There are those in advocate a "reform of the reform" and I would include myself in this, who are not opposed to altar girls in principle, accept the other Eucharistic Prayers of the Ordinary Form and its lectionary.

We are open to Ad Orientem and what Pope Benedict recommends short of this, the central crucifix when facing the congregation.

We are open to kneeling for Holy Communion but do not disregard standing outright or even receiving in the hand although I happen to think it leads to abuses of the Eucharist, intentional or not.

Pope Francis "ars celebrandi" at the Vatican and elsewhere since he has become Pope is a very much "ad orientem" style even when facing the congregation. He prays by the book, there are no ad libs not even at the Introductory of the Penitential Act which is so commonly done by bishops and priests.


Ryan Ellis said...

OK, we could split hairs here like lawyers, or we could simply admit the obvious: this pope is simply not on the same page as liturgy-first Catholics. He thinks we are out of touch nerds who are anti-pastoral. Why do some need to bend over backwards to explain him away? Can't he just be a bad pope in this area?

John Nolan said...

ROTR did not mean celebrating the Pauline Missal in a reverential way or resacralizing the liturgy. This was always an option - in fact I have been attending Novus Ordo Masses celebrated ad orientem in Latin since the early 1970s.

The idea was that there would be a fusion of Rites and a definitive Missal within the next 30, 50 or 100 years. This isn't going to happen, since the two forms are radically different both textually and in the way they are celebrated. Fr Kavanaugh is probably right here when he claims that the Novus Ordo is based on a different ecclesiology.

Given the number of options in the NO it is possible to celebrate it in a 'Tridentine' way. In particular, and largely thanks to the monks of Solesmes, the musical structure remained intact although a redistribution of chants was necessary.

If you think, like Fr McDonald does, that the changeable parts of the Mass should be in the vernacular, then by all means stick to the Novus Ordo. There are plenty of options and that is certainly one. But leave the Roman Rite intact, otherwise you get 1964, followed by 1967 (with a number of changes in the interim) followed by 1970, followed by a lot of dubious legislation allowing Extraordinary Monsters and nail-gazing, hair-flicking serviettes.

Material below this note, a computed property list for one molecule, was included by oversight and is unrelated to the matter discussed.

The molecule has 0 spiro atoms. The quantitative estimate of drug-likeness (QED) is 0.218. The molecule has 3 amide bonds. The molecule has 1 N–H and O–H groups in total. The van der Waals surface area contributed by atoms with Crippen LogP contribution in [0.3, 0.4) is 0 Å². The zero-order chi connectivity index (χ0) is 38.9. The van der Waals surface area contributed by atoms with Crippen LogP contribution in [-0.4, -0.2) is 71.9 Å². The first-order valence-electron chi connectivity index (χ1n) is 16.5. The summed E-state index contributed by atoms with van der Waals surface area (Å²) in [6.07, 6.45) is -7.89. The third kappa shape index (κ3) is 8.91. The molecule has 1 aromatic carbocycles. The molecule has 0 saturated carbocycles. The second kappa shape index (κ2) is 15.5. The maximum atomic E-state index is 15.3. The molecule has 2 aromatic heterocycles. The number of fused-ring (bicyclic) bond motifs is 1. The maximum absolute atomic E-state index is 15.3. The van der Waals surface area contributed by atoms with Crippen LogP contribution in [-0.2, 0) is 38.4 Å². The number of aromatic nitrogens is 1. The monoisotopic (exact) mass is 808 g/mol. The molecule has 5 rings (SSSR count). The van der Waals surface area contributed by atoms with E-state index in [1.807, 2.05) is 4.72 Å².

LEAVE WELL ALONE!

Henry said...

What "reform of the reform" means may not be self-explanatory, but Benedict's "reform in continuity with tradition" surely is:

--with tradition: ad orientem celebration as solely contemplated at Vatican II
--with tradition: kneeling to receive on the tongue as solely contemplated at Vatican II
--with tradition: the Roman Canon as solely contemplated at Vatican II
--tradition: ordinary and propers chanted as contemplated at Vatican II
--with tradition: male servers as solely contemplated at Vatican II
--with Latin heritage preserved as directed by Vatican II

Does it look like Benedict's "reform in continuity with tradition" simply look like "in accordance with Vatican II"

Henry said...

"Can't he just be a bad pope in this area?"

The pope like Benedict who was a liturgical expert and leader--or was even sufficiently knowledgeable about the liturgy to talk about it--is the exception rather than the rule. Most popes have always just followed the direction of their MC's.

But quite exceptional in the history of the popes is one who blatters about liturgical matters without being especially qualified to do so. More typical has been the pope who spoke only about something where he had something special and reliable to say.

Fr. Michael J. Kavanaugh said...

Ryan - No, you can't say Pope Francis is a "bad pope in this area."

You can say that he does not share your views regarding how the liturgy should be "reformed" or if it needs reformation.

You can say that it certainly seems that his understanding of the ecclesiology of communion does not lead him to favor the EF.

You can say that you are disappointed that he has not continued with the promotion of the EF as his predecessor.

You can say that you are unhappy, that you are crestfallen, that you hope the next pope will see things your way.

But you can't say that, because Pope Francis does not agree with the liturgical aspirations of a tiny minority of Catholics that he is a "bad pope."

quicumquevult said...

I agree with Mr. Ellis. I think we can disagree with the Holy Father, and pray for him, without having to reinterpret his statements or resort to attacking him.

Joe Potillor said...

I happen to agree, the mental gymnastics being used to explain the obvious is rather said.

The clear answer is that, while he (Pope Francis) is not of the mind of Benedict XVI on the Liturgy, he does allow things. People can do things in spite of their own personal opinions....(And in many times, they should)

So a non-Liturgical pope we have, a talker we have, pray for him we must.